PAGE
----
Unveiling the myths of the hijab
Published: Monday, September 24, 2012
Updated: Monday, September 24, 2012 00:09
Layla Aysheh, a senior majoring in public health and president of Sisters United Muslim Association (SUMA), loves to shop at Forever 21 and Hollister. She likes to match cardigans with jeans, and color-coordinates her outfits.
Aysheh also wears a hijab, a veil that covers the head and neck, which has resulted in a flurry of questions from passersby on campus:
“Do you take a shower with it?”
“Are you bald under there?”
“If I see your hair, do I have to marry you?”
But she doesn’t mind the questions. She prefers them.
On Saturday evening, Aysheh, along with SUMA, hosted a hijab fashion show and bazaar in the Marshall Student Center, where USF students hit the runway to model trends from local vendors selling hijabs and other “modern, but modest” attire.
Nikhut Siddique, a senior majoring in biomedical sciences, said putting on a hijab usually takes her about five minutes every morning, and hoped all who came by left with a new understanding of what a hijab is.
“We wanted to show how just because a Muslim women covers herself, it doesn’t mean she can’t look good or be pretty or wear nice clothes,” Siddique said.
Hajjah Kamara, a senior majoring in international studies and a model for the event, said she hoped to prove that Muslim women were not victims of oppression.
“We wanted to debunk the misconception that just because we cover, we can’t be fashionable,” she said. “Everyone sort of sees the head covering we wear as a symbol of oppression or other negative stereotypes about the role of Muslim women.”
While she couldn’t quite put a word to what her sense of style is, she said she enjoys the challenge of coming up with creative outfits to match her headscarves.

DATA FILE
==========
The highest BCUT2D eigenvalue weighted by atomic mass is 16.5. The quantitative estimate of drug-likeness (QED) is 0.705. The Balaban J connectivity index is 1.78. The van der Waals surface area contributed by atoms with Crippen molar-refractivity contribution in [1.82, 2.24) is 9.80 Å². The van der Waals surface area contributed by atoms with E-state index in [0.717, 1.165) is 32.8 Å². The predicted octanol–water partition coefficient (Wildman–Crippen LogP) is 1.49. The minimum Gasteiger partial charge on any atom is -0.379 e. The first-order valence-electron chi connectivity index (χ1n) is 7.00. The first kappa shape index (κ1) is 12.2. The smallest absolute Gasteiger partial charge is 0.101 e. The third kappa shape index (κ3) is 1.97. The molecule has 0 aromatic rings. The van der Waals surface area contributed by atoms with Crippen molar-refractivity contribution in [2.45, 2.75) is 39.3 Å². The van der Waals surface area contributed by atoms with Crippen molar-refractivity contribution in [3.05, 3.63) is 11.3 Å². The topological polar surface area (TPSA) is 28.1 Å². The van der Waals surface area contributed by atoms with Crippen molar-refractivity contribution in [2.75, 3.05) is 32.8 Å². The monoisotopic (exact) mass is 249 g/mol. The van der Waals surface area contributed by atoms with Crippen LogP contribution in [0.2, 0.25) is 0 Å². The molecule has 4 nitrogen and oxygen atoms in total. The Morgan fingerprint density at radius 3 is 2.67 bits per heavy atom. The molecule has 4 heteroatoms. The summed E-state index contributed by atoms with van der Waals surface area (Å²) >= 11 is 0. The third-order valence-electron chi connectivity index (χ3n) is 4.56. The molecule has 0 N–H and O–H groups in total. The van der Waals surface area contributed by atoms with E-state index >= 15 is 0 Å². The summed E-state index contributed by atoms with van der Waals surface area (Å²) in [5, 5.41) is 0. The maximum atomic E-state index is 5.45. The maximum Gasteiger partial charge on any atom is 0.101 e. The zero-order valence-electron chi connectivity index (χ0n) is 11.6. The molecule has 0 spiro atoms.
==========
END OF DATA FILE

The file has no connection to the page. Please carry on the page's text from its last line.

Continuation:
“There are certain things I can’t wear, like short sleeves or low-cut tops,” she said. “It’s a challenge, but it’s a really awesome challenge — color-coordinating cardigans or long sleeves, color-coordinated scarves and outfits.”
Kamara said the experience of modeling was exhilarating.
“It was a little nerve-wracking,” she said. “I describe myself as an awkward turtle duck, and I was wearing four-and-a-half inch heels, so my main concern walking down the runway was, ‘Oh my gosh, please do not fall.’ But it was really exciting. We got to try out some really, really nice outfits. The room, the music, the lights, the crowd ... it was really cool. Backstage was really crazy, and I kind of got a glimpse of what it would be like to be in a fashion show in New York or Paris or any of those fancy places like that.”
Aysheh, who has worn a hijab since she was in eighth grade, said she chooses to wear it.
“The media portrays a really (wrong) image about Muslim women, saying they’re oppressed and forced to dress like this,” she said. “In reality, it’s a personal decision. Yes, Muslim women are required to wear (a hijab) at some point in their lives, but it’s totally up to you when you want to wear it. Nobody forces you to wear it — not your parents or any family members, nobody.”
Her decision, she said, is one that represents her.
“I choose to wear (a hijab) because it represents who I am and what my religion is,” she said “I’m not afraid to show people that my religion is Islam and I’m OK with that. I feel most comfortable wearing it.”